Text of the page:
I like it 
  February 23, 2016
Nope, sorry...I don't buy it. You tried to dazzle me with big mathematical words in the title and then get something completely impossible past me. Well, it almost worked...I nearly passed out when I tried to say dodeca...whatever, and then realized that those aren't even real words. Nice try, buddy, but you've got to get up pretty early in the morning...sorry, lost my train of thought. Okay, seriously, this is amazing. So far beyond my understanding of geometry that all I can do is sit here marveling at this masterpiece while reconciling with myself that I can't possibly comprehend how it was accomplished. Hats off to you, man. Absolutely fantastic.
 I like it 
  February 23, 2016
Great globe!
 I like it 
  February 23, 2016
Wow. This is so awesome!
 I like it 
  February 22, 2016
It's incredible how people take Lego and transfer it into a feat of engineering, this is just mindboggling.
 I like it 
  February 21, 2016
That's just crazy good.
 I like it 
  February 21, 2016
Well, consider my mind blown. This is genius, and a fantastic idea. Amazing work.
 I made it 
  February 21, 2016
Quoting Matt G-ria Truly remarkable. What an incredibly difficult structure to build.
Thanks Matt! I'm a degreed structural engineer, and this was thee single most challenging MOC I have done, and I've made some tricky Lego towers that are about 6 feet tall.
 I made it 
  February 21, 2016
Quoting Tirrell Brown Australia needs a tad bit of green on the East and Northeastern coasts, but other than that..ahh who am I kidding I'm nitpicking. this Moc is outstanding!
Thanks Tirrell Brown! I admit my cultural ignorance about places I have never been, for real. I have some plans to make some modifications to Asia, and it is fortuitous that you shared this guidance with me before I started the dis-assembly process as I have to dis-assemble starting from the North pole first and meticulously working my way south area by area.
 I like it 
  February 20, 2016
Truly remarkable. What an incredibly difficult structure to build.
 I like it 
  February 20, 2016
This is a super cool alternate build! Love it!
 I like it 
  February 19, 2016
Australia needs a tad bit of green on the East and Northeastern coasts, but other than that..ahh who am I kidding I'm nitpicking. this Moc is outstanding!
 I made it 
  February 19, 2016
Quoting Jeremy McCreary Everything about this MOC is phenomenal, David, including the structural engineering and the rendering of the landmasses. Truly one of the best pieces I've seen on MOCpages!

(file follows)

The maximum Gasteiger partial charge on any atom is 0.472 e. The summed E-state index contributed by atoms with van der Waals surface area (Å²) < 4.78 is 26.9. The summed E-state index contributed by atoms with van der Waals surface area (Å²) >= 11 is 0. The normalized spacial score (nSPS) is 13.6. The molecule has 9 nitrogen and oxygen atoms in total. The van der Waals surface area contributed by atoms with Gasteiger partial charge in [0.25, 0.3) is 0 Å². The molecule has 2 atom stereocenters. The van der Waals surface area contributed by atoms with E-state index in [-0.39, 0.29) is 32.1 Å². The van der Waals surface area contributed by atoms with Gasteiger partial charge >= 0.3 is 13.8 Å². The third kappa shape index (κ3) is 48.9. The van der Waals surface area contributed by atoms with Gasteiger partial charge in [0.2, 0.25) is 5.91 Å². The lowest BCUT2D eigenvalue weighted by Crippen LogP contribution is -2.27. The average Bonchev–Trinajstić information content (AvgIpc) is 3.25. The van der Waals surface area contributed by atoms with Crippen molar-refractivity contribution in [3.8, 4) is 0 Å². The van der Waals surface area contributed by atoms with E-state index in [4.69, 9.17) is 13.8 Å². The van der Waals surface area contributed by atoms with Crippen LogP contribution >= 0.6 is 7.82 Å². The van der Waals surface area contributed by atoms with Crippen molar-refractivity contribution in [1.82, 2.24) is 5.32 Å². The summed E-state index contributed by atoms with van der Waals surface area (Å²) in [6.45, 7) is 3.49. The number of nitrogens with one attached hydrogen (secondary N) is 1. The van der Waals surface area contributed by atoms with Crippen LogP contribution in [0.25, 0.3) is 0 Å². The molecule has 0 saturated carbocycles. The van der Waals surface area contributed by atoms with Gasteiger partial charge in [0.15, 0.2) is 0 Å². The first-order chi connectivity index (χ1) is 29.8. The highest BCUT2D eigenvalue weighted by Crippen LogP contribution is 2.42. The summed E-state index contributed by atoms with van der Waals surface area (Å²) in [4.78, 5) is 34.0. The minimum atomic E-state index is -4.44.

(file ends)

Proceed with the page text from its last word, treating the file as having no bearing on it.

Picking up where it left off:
Thanks Jeremy! But it's not really fair because I studied structural engineering in school. This was one of the most rewarding build I have ever done. I recall in school for my senior project I wanted to design a geodesic structure and my adviser "advised" against it because he said it was unnecessarily difficult to design. I now understand why he said that!
 I like it 
  February 19, 2016
Everything about this MOC is phenomenal, David, including the structural engineering and the rendering of the landmasses. Truly one of the best pieces I've seen on MOCpages!
 I like it 
  February 18, 2016
That's truly incredible.
 I like it 
  February 18, 2016
Outrageously brilliant. You are a very talented Lego engineer!
 I like it 
  February 17, 2016
Wow that is so good! Incredible design!
 I like it 
  February 13, 2016
amazing!:D
 I made it 
  February 13, 2016
Quoting Bob the inconceivably invincible This has got to be the coolest MOC I've ever seen!
Thanks Bob, I know it is the snottiest thing I have ever built, with 32 vertices, 60 panels, and 90 edges, all at uniquely different angles, the PD globe has studs facing 182 different directions.
 I like it 
  February 13, 2016
This has got to be the coolest MOC I've ever seen!
 I made it 
  February 13, 2016
Quoting Ludgonious . Every bit of this is brilliant! The shape is hard enough to make, but your attention to detail in both the geography and terrain is astounding. Great work!
Thanks Ludgonious! I wish I had as much time to build as you do, but this past year has ben the craziest yet, with the Legos in the US for 4 months while we were in China getting our resident visas, and then 2 more months of Lego separation while the stuff was shipped across the great pacific pentagon of blue. I've got projects double-parked in the back of my brain, but so little time to make them reality.
 I like it 
  February 13, 2016
Every bit of this is brilliant! The shape is hard enough to make, but your attention to detail in both the geography and terrain is astounding. Great work!
 I like it 
  February 13, 2016
Very impressive! And the things inside are awesome!
david drake
 I like it 
Matt Bace
  February 12, 2016
What an amazingly unique LEGO creation. The engineering required to produce the globe must have been an incredible effort, and the mapping of the land masses onto the surface of the globe is perfectly executed.
 I made it